⦁ Cats can hear sounds too faint or too high in frequency in comparison to human ears; such as those made by mice. Cats can also see in near darkness.
⦁ Cats have very few taste buds compared to humans. Domestic and wild cats share a gene mutation that leaves them with no ability to taste sweetness.
⦁ Helping them with navigation and sensation, cats have whiskers over their body which provide information on the width of gaps and on the location of objects in the dark, both by touching objects directly and by sensing air currents.
⦁ The average life expectancy for most indoor cats at birth is around 12 to 15 years.
⦁ Generally, cats sleep 12-16 hours , although some cats can sleep as much as 20 hours in a 24-hour period. The term ‘cat nap’ for a short rest refers to the cat’s tendency to fall asleep lightly for a brief period. While asleep, cats experience short periods of rapid eye movement sleep often accompanied by muscle twitches, which suggests that they are dreaming.
⦁ Domestic cats use many vocalisations for communication, including grunting, purring, trilling, growling/snarling, hissing , and several different forms of meowing. In contrast to this, feral cats are generally silent.
⦁ Positions of ears and tail, relaxation of whole body, and kneading of paws, are all types of body language and all indicators of moods, including position. The tail and ears are particularly important social signal mechanisms in cats; with flattened ears indicating hostility and a raised tail acting as a friendly greeting.
⦁ High-pitched sounds house cats make to solicit food may mimic the cries of a hungry human infant, making them particularly hard for humans to ignore.
⦁ Known for their cleanliness, cats spend many hours licking their coats. If you have ever been licked by a cat, you have probably noticed that their tongues feel like sandpaper. Cats use their tongue to brush their fur and keep it smooth.
⦁ Owing to the close similarity between play and hunting, cats prefer to play with objects that resemble prey, such as small furry toys and toys that move rapidly.
⦁ The mechanism by which cats purr is elusive. The cat has no unique anatomical feature that is clearly responsible for the sound. Kittens purr to let their mother’s know that everything is ok. Adult cats purr when they feel safe and happy. Cats can purr for a long period of time without stopping.
⦁ Cats have four different meanings for “‘meow'”. Listening carefully, you can hear that each meow is different: 1. I’m hungry!, 2. I want attention!, 3. Help! and 4. I want to go out!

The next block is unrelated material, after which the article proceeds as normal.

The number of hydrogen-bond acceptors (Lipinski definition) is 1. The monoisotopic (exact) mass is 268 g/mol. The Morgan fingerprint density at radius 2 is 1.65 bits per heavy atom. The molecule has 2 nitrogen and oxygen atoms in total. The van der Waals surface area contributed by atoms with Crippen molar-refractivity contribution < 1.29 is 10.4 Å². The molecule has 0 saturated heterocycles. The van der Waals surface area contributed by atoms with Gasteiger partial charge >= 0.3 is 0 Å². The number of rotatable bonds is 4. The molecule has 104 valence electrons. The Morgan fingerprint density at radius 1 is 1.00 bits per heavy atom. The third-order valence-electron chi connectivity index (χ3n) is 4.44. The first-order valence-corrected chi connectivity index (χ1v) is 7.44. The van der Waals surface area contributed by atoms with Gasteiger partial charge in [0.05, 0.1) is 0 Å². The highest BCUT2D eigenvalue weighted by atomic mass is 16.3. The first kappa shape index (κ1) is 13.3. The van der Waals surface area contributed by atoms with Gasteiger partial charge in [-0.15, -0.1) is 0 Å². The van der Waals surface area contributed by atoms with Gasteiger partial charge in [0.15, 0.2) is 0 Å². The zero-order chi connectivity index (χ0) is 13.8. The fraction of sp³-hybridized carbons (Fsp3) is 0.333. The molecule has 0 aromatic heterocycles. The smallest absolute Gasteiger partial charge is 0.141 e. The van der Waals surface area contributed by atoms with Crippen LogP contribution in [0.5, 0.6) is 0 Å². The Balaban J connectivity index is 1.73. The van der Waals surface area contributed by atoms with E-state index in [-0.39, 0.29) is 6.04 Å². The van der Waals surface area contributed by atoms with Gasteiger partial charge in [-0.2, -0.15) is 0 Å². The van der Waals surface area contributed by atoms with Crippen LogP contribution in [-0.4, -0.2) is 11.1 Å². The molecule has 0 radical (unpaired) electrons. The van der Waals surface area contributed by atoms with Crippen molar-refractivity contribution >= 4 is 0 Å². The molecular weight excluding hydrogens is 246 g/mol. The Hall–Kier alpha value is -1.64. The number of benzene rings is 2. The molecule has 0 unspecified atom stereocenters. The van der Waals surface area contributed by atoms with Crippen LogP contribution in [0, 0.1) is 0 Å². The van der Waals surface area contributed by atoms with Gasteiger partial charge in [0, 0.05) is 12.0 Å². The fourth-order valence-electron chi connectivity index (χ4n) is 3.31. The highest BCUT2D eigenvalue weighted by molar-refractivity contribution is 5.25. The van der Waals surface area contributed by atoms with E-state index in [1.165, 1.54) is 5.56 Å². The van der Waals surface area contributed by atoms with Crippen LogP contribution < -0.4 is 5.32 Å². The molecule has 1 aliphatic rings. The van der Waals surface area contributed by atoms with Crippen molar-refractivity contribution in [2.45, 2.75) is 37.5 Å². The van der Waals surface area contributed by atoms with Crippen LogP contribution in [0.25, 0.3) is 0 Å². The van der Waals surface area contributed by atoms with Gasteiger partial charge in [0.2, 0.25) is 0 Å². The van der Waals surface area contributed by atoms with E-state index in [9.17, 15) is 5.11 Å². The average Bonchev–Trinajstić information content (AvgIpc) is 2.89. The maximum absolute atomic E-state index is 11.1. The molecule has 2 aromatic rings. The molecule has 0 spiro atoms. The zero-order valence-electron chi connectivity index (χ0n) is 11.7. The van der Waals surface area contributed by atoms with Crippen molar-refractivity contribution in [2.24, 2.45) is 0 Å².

⦁ When cats roll over on their backs when they see you,this is probably the friendliest thing a cat can do. It’s a way of saying ‘I trust you’.
⦁ Cats often press against you with their paws. Kittens get milk by nursing from their mother. They press against their mother with one paw and then the other. This is called “kneading”. Kneading helps the mother cat give milk to the kittens. When adult cats knead with their paws, it reminds them of their mother when they were a kitten.
⦁ Cats rub up against your leg to make you smell like them. The more you smell like them the more they like being around you. Also, they are letting other cats know that you are their own special friend. They are depositing their scent, or marking their territory, on you. A cat will rub its h
ead or the side of its chin against you, the furniture, or any object. Cats have glands on their forehead, chin mouth and that produce pheromones and they transfer these onto objects.
⦁ Cats sometimes make mad dashes around the house. This is because they have piled-up energy that needs to be released. Their instincts also make them want to hunt and run.
⦁ A plant that cats love to smell; catnip, often stuffed in many cat toys. Why does catnip make cats act crazy? It is a response to the herb’s chemical. Catnip produces feelings of ecstasy through the odour.
⦁ Can cat be trained tricks? Cats are not like dogs, but they can understand many human words and commands. Many common tricks that cats can learn are ring the doorbell, turn on a tap and retrieving a ball.
⦁Are cats smart? In the animal kingdom, the cat’s IQ is surpassed only by chimps and monkeys. Cats think and adapt to changing circumstances and learn by observation, imitation, and trial and error. Interestingly, cats seem to learn more quickly from their own mothers than from examples set by unrelated cats, but imitate humans. They have been shown to exhibit greater problem solving abilities than dogs.
⦁ Why do cats wag their tails from side to side? The tail moving from side to side in a gentle manner means contentment. If the cat is sitting quietly, she might be focused on something. Fast, whipping back and forth could be annoyance or anger. Tail wagging in between these descriptions could mean an indecisive feeling .
⦁ Why do cats love boxes so much? When cats explore, one thing they are looking for is a potential hiding space. The experience of jumping and sliding into a box resonates with their instinct to find protected spaces out in the wild where they are able to see their environment without being seen.